Ideas for urn burial

How to Bury an Urn

Last Updated on August 19, 2016

Final arrangements FAQWhen a loved one is cremated, there are many options available for honoring the life of the individual in the storage or disposition of the remains. These options can generally be distilled down to three basic choices, each of which will be discussed in its own post:

  1. Burial
  2. Scattering
  3. Storage

Click the link to view each option. Let’s begin with the first choice listed here, burial of a cremation urn.

How to Bury an Urn: Choose an Appropriate Urn

Cherry Wood Urn and Memory ChestWhen you receive the cremains (“cremated remains”) from the crematorium, they will usually be in a plastic bag which is inside a plastic or cardboard box, known as a temporary urn.

This cardboard or plastic temporary urn is perfectly suitable for ground burial, but you will want to be sure to honor your loved one in a fitting way, depending on the individual’s the the family’s wishes. Many people prefer the simplicity and affordability of simply burying the temporary urn, while others prefer to honor the life of a loved one with a beautiful cremation urn preserved in a burial vault, or with an eco-friendly biodegradable urn for an organic burial.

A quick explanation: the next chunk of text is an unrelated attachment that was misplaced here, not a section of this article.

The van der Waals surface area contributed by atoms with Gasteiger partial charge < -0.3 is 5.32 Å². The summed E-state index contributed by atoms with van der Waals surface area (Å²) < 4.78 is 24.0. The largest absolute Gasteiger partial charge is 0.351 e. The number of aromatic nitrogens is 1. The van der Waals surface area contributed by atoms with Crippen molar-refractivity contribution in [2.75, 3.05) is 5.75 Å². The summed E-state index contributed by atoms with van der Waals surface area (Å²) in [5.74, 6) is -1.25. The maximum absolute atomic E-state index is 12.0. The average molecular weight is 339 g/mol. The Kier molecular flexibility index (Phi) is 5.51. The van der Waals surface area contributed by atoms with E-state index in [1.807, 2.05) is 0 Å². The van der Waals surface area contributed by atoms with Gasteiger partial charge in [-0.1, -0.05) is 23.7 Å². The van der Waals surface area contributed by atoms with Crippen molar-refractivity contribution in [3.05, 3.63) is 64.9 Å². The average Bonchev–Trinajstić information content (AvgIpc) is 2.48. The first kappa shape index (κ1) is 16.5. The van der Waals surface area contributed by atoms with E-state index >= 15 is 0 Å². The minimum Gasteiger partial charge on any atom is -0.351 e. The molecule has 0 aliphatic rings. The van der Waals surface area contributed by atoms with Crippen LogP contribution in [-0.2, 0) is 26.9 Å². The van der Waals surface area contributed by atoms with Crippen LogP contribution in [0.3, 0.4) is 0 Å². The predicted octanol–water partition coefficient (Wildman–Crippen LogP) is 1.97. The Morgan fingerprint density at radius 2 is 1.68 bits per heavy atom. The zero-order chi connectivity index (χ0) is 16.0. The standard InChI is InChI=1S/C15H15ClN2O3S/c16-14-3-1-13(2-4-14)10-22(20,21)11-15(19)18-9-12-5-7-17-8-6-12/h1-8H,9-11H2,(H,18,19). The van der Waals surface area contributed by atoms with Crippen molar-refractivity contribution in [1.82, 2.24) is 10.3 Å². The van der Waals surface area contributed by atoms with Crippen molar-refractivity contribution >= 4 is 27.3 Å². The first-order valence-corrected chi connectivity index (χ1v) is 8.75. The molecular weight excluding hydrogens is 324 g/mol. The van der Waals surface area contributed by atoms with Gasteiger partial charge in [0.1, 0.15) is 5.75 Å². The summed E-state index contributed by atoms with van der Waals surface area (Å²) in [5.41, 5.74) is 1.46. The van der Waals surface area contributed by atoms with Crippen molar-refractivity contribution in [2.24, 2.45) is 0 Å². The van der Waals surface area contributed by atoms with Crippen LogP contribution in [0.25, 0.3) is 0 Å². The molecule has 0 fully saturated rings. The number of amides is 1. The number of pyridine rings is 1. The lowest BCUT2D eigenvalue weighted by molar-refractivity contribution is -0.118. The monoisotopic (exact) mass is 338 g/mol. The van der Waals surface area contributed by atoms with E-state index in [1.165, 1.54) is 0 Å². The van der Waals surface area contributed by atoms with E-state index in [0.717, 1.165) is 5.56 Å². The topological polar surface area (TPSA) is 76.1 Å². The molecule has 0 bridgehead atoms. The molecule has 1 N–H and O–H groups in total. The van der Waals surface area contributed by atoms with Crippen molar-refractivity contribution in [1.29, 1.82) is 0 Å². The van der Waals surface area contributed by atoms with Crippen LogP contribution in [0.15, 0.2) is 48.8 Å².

If you are planning on burying the urn in a funeral home plot, contact the curator before selecting an urn as they may have restrictions on which types of urns they allow, or if a burial vault is required.

How to Bury an Urn: Choose Location for Burial

How to Bury an UrnYour decision on where to bury your loved one will take into consideration the individual’s or the family’s wishes, cost and availability, and not least of all the departed one’s personality and individual style.

If you have decided to bury your loved one in a formal setting such as a funeral home cemetery, the funeral home director or curator will provide you with all information needed for burial and will most likely make all the arrangements for you, leaving you with a few simple options and minimal stress.